Topic: Media Research Center
Which seems to explain Gainor's March 23 MRC column defending "pink slime" -- a meat byproduct used as a filler in ground beef. His column is headlined "ABC Takes a Pro- E-Coli Position in Hit Job on Meat Industry." That's right -- according to Gainor, if you don't like "pink slime," you're a lover of deadly bacteria.
Gainor serves up this benign description of the byproduct:
The meat, often called lean finely textured beef, is made up of beef that is just harder to get at, so the meat isn’t lost. It’s treated to get rid of the fat and included with the rest of the ground beef. The USDA declares it healthy, but it is less expensive. As an added bonus, it is treated tiny amounts of ammonium hydroxide to make it safer to eat. But network broadcasts and activist videos act as if this treatment is somehow bad.
You know what else contains ammonium hydroxide? Household cleaning products and furniture stain. Gainor doesn't mention that. Nor does he mention that, while the USDA considers the byproduct as generally safe, the scientist who coined the "pink slime" term points out that it apparently has never been specifically approved for use in ground beef.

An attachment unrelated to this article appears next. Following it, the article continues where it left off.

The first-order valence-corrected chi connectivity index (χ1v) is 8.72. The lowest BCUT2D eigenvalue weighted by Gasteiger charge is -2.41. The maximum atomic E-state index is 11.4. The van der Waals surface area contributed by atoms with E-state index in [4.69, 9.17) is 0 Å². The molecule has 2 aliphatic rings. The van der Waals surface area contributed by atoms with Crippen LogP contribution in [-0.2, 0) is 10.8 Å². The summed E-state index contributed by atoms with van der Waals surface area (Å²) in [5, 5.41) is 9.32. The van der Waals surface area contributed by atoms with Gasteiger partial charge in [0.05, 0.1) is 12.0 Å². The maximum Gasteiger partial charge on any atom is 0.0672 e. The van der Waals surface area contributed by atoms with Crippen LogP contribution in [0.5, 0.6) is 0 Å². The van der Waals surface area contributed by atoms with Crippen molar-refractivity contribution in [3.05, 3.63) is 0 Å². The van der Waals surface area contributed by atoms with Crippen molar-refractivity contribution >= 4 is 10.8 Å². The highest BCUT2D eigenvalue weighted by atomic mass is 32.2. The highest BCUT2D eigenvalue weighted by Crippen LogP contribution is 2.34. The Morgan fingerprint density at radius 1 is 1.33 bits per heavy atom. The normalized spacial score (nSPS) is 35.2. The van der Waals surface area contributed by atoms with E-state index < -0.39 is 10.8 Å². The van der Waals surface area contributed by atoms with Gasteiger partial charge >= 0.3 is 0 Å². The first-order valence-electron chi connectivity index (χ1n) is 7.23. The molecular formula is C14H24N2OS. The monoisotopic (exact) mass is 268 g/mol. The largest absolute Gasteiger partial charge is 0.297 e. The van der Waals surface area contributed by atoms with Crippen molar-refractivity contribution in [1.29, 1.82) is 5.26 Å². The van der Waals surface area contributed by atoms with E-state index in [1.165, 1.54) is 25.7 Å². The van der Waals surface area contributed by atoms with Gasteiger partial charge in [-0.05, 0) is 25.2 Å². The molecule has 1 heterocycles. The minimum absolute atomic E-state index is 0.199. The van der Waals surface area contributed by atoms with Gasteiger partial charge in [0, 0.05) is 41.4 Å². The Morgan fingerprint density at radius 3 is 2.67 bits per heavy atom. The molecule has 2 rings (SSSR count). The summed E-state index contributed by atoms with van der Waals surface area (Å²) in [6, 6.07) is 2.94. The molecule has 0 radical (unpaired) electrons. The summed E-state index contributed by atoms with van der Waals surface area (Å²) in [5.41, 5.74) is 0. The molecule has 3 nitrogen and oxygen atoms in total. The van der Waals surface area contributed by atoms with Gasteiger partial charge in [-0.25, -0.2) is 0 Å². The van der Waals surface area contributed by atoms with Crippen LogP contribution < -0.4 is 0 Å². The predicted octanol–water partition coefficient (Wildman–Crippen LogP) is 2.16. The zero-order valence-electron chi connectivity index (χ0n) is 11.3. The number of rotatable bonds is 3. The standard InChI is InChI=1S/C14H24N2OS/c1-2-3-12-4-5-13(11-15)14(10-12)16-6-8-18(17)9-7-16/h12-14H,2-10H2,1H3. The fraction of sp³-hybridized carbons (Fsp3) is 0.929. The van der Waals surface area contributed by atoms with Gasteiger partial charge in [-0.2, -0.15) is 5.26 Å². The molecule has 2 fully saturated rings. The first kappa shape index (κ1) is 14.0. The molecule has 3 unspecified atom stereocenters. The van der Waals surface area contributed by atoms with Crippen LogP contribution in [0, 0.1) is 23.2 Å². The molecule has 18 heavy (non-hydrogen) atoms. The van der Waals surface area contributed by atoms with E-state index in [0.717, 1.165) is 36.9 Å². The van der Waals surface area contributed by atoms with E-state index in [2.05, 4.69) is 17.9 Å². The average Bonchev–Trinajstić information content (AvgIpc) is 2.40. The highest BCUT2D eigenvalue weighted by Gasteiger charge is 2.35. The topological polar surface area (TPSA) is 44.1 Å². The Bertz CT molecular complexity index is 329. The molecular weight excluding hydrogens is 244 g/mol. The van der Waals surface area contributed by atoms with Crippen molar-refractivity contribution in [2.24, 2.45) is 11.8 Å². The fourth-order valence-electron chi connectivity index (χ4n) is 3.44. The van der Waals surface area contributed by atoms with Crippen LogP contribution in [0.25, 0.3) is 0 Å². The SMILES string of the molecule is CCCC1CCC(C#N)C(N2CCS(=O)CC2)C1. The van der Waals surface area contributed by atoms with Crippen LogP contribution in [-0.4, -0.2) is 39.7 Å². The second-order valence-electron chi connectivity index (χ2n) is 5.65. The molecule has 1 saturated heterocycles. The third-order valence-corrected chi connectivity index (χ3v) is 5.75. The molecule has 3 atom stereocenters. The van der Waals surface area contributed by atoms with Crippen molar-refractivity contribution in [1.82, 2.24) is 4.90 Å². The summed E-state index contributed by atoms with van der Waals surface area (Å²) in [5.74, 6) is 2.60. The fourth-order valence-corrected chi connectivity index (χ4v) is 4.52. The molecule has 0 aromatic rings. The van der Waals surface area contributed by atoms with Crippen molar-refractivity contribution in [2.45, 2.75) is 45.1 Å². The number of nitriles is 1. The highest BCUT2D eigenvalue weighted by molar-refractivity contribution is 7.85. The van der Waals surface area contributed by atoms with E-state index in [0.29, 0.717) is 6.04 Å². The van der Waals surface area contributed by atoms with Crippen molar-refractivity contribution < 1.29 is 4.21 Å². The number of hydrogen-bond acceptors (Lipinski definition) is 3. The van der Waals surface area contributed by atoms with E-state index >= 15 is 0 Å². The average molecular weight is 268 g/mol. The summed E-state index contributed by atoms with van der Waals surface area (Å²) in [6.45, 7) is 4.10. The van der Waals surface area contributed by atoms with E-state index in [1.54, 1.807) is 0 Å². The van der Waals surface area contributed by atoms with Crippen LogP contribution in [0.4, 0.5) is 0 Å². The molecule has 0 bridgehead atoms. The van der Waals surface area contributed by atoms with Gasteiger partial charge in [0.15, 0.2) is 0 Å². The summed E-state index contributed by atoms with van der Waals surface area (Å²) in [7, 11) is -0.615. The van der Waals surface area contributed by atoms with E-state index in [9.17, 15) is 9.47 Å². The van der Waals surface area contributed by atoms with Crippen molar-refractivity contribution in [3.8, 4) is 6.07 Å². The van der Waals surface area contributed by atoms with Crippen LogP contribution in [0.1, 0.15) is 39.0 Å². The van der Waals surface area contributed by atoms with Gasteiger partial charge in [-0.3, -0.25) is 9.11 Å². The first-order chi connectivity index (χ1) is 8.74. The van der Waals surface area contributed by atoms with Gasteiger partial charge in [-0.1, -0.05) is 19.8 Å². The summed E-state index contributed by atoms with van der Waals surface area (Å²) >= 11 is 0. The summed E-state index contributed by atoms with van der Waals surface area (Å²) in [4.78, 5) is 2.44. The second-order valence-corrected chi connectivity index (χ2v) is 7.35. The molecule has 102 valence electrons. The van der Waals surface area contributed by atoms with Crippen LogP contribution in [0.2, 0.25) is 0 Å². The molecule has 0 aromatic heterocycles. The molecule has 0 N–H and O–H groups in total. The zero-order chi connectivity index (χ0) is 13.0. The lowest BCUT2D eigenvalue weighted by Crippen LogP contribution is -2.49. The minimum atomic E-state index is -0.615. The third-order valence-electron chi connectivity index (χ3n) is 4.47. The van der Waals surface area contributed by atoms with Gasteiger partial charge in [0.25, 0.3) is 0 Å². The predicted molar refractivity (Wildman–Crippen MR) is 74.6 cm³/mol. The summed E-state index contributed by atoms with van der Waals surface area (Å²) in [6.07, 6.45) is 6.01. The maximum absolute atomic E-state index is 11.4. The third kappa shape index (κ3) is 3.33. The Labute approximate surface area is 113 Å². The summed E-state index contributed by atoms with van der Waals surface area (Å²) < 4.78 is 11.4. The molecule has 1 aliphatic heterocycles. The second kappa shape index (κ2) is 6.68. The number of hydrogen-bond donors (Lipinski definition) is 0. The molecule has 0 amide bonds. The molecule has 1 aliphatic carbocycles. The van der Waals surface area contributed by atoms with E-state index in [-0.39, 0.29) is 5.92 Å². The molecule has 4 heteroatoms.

Instead, Gainor rants that ABC, by promoting the story, "is out to destroy a family owned business to push the agenda of a couple of 'whistleblowers' who don’t like the company’s beef ," dismissing one of them as a "loony activist" while not backing up the insult.Gainor also touted how " The International Association for Food Protection gave its singularly best award – called the Black Pearl Award" to the company that makes "pink slime."
Gainor goes on to attack the media in general: "Major media have attacked a long list of industries in recent years – coal, oil, guns, Wall Street, banks and more. Each time, they savage an industry, they do it for ratings, never caring what damage they do to a company, shareholders or employees who might soon be looking for work." This from an employee of an organization that manufactures controversies over museum art it doesn't like.
Gainor even complains that an ABC commentator has advised viewers to limit their intake of red meat to six ounces a week over two servings: "When’s the last time someone dealt you just six ounces of red meat in a week – or in one sitting. The ABC food police think they know better than you what you should eat and how much."
Dietary advice is "liberal bias" too? We had no idea.